Allyson’s breathing grows heavier as she advances along the informal border crossing, making her way across the vast, high-altitude wetland where Bolivia fades into Chile.
Accustomed to living with an illness that afflicts her lungs, the 5-year-old girl speaks in a low, gravelly voice that almost sounds adult: “We came to Chile for my surgery and work.”
The young girl and her family are among the tens of thousands of Latin American migrants and asylum seekers who have braved the highland plateau, with its extreme temperatures, for a new life in Chile. In recent years, the country has become a major hub for migration — and an alternative to destinations like the United States.
But the journey is difficult, and the Chilean government has ramped up efforts to close its borders to undocumented arrivals. Still, for refugees and migrants like Allyson, who hails from Bolivar, Venezuela, the voyage can spell the difference between life and death.
“In the hospital, we were told to leave because in Venezuela they couldn’t cure me if I got sick again,” she explains, panting as the trail takes her across one of the world’s highest borders, more than 4,000 metres above sea level.
Almost 53,900 people entered Chile irregularly last year, according to border police, a decrease of 5 percent compared with 2021. At the time, Chile was experiencing unprecedented migration, fuelled by the COVID-19 pandemic and a humanitarian crisis in Venezuela that left many without food or healthcare.
Massive arrivals — about 500 entries per day — continued until early 2022, forcing the authorities to decree a state of emergency that allowed the military to take over border control.
That emergency declaration lasted until last March when Chile’s borders with Argentina, Bolivia and Peru were reopened and COVID-19 restrictions ended. But organisations monitoring the migration crisis have warned that decreased surveillance at the border means fewer people are being intercepted and registered, leading to the appearance of lower numbers.
Migrants and asylum seekers like Allyson and her family now dot the landscape along the Altiplano highlands, travelling in small groups to avoid detection. Under a new law enacted in February under Chilean President Gabriel Boric, the army could be deployed to the border if arrivals were to spike again.
But Allyson and her family trudge forward, following a path outlined by rubbish left by travellers who came before them. When exhaustion threatens to overwhelm the 5-year-old, she crawls into her parents’ arms or climbs on the back of a willing sibling.
Nearly 2,000km (1,243 miles) remain before they reach their final destination in the Chilean capital of Santiago.
‘The other route for the Venezuelan diaspora’
The journey for Allyson began in her hometown in eastern Venezuela. A small, bright-eyed child with long, floppy bangs, Allyson was born with a congenital malformation called laryngomalacia.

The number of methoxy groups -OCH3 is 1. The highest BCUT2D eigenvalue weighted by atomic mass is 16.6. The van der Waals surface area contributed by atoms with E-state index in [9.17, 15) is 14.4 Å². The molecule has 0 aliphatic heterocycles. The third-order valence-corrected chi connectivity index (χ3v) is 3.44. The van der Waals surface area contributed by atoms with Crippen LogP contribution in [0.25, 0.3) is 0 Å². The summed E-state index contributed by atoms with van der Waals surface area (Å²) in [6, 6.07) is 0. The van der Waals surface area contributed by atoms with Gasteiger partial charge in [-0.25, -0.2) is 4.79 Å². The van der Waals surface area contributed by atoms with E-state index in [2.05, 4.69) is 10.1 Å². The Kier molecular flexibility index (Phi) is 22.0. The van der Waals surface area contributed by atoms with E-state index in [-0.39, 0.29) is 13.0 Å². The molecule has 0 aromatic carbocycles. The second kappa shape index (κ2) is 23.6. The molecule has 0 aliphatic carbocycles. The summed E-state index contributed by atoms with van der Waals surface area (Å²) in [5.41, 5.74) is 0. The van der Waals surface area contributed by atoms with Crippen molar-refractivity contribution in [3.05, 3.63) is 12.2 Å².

She lost part of her right lung at age two in an emergency surgery when fluid started building up in her chest. Knots of scar tissue still spider across her chest from where the doctors made their incisions.
All around her, Venezuela was engulfed in crisis. Economic and political instability had left basic supplies like food and medicine scarce, and poverty high. As of December of last year, inflation had reached 234 percent, putting many necessities out of reach for millions of residents.
That hardship forced Allyson’s family to look abroad for help. After her surgery, Allyson’s grandmother set off in search of a country where the child could be treated if her condition worsened.
One option was the United States. But the route would take the family across the treacherous Darién Gap, a stretch of jungle connecting South and Central America where refugees and migrants face deadly terrain and criminal gangs.
Miguel García, 20, from Caracas, Venezuela, had tried to cross the Darién Gap as well, in an attempt to reach the US. But he soon determined the risk was too great.
“The American dream turned into a nightmare,” García laughs, showing the last possessions he and his two travel companions have left: a few coins fitting in the palm of his hand.
Like Allyson’s grandmother, he ultimately settled on a different destination: Chile.
“Chile has become the other route for the Venezuelan diaspora,” Paola Diaz, a professor at the University of Tarapaca, told Al Jazeera.
She argues that migrants and asylum seekers — especially low-income families with children — are attracted to the country’s stability as well as the relative ease of crossing its borders.
For Allyson’s grandmother, the trek out of Venezuela took her across Colombia, Ecuador, Peru and Bolivia en route to Chile, with Allyson’s older sister in tow. They ultimately settled in Santiago.